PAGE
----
J. D. salinger Author 1951

(1919 - 2010)

J.D. Salinger's father was a Jewish importer of hams, but his mother was a Catholic. Both families disapproved of the marriage, and J.D.'s father seems to have generally disapproved of his son. The feeling was mutual; J.D. skipped his father's funeral and later stopped eating meat. After being booted from at least one private high school, young J.D. or "Sonny", as his father called him was sent to Valley Forge Military Academy in Pennsylvania, which was later the inspiration for Pencey Prep in Salinger's Catcher in the Rye. After high school, Salinger was drafted into the Army, and fought in the bloody Battle of Normandy. The Catcher in the Rye, Salinger's first and only known novel, took him ten years to write, and became an instant hit when the Book-of-the-Month Club chose it as their main selection in 1951. It has never gone out of print, and as the novel's popularity grew its author became more and more reclusive. He reportedly still writes, but only for himself, not for publication. The novel was included on a 2005 Time Magazine list of the 100 best English-language novels written since 1923, and it was named by Modern Library and its readers as one of the 100 best English-language novels of the 20th century. Salinger died of natural causes on January 27th, 2010, at his home in Cornish, New Hampshire.

My selection:

The Catcher In The Rye : (L'Attrape-coeurs) 1951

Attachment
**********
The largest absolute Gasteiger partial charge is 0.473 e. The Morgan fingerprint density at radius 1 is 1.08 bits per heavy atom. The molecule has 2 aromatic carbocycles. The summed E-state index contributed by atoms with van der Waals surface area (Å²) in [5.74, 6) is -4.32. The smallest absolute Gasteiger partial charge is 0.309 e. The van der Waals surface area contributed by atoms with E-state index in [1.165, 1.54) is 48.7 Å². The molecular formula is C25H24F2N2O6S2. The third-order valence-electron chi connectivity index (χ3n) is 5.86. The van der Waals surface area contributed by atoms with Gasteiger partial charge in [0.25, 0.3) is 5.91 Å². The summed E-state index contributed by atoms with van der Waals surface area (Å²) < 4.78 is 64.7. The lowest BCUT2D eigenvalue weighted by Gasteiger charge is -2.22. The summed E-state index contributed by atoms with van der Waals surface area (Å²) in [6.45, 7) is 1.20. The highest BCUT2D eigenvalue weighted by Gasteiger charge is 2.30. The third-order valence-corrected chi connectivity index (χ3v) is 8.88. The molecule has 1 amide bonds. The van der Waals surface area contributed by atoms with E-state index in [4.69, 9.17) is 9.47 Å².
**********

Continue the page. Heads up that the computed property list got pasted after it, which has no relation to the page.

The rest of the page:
Holden Caulfield is the protagonist and narrator of the story. Holden is seventeen when he tells the story, but was sixteen years old when the events took place. His narration begins with his expulsion (for academic failure) from a school called Pencey Prep. He is intelligent and sensitive, but Holden narrates in a cynical and jaded voice. Holden's tale begins at Pencey, which he despises for its prevailing "phoniness." Holden finds a lot of people and attitudes unbearably phony. It's the day of the big Pencey football game, something that Holden has little interest in. In lieu of watching, Holden takes a walk to the house of his history teacher, old Mr. Spencer. This isn't a particularly satisfying visit, nor is his last evening at Pencey, during which he hangs around with a coarse and dull guy named Ackley and later gets beat up by his own roommate, a ladies' man named Stradlater. The idea of Stradlater taking one ofHolden's old friends, Jane Gallagher, out on a date, and the thought of suave Stradlater making the moves on his innocent friend drives Holden to his fists. After the fight, Holden decides to get up and leave Pencey immediately. He finishes packing and leaves campus in the middle of the night. A train takes Holden to New York City, where his family has lived all his life. Here, he checks into the derelict Edmont Hotel, a place that provides him with several adventures including an evening dancing with three dull tourist girls and a clumsy encounter with a prostitute. Holden sends the prostitute away without services rendered, and although he pays her for her time, it's apparently not enough. For this, Holden gets his second pummeling in as many nights, at the hands of Maurice, the hotel's elevator man/pimp. Holden spends a total of two days in the city, and these days are largely characterized by drunkenness and loneliness. He meets up with an old acquaintance named Carl Luce and has a date with an off-and-on girlfriend, Sally Hayes, but both experiences leave him more miserable than before. Finally, Holden sneaks into his parents' apartment to visit his little sister Phoebe, who's about the only person he seems to be able to communicate with. After this, Holden feels a little better, and he heads off to the apartment of his ex-English teacher, Mr. Antolini. The comfort Holden hopes to find there is upset when he wakes up in the middle of the night to find Mr. Antolini petting his head in a way that seems "perverty." After this, Holden gets awfully depressed. His distress with the phoniness and stupidity of the world focuses as he spends his last afternoon wandering around the city. What bothers him most is that the world seems to have no sanctuary from the phony or perverse in it anymore. Holden begins to envision himself as a guardian of children, someone who will protect their innocence. This hope is crystallized in a vision of himself as the catcher in the rye - a sort of guard at the edges of a field where children can run free and play, a guardian who can keep these kids from falling, in their exuberance, over the field's edges. Though Holden tells his little sister he's going to move out West, this doesn't pan out. Instead, after a little fight with Phoebe, Holden ends up accompanying her to the park and watching as she rides the merry-go-round, stretching from her wooden horse to reach a prized brass ring. As he watches with a combination of fear and joy, Holden seems to have decided that there can be no catcher, that all you can do is hope kids develop in the harsh world on their own. Holden never does give a thorough assessment of his prognosis since his hospitalization. But his time recovering has left him calmer and with more perspective, but still lonely and without direction.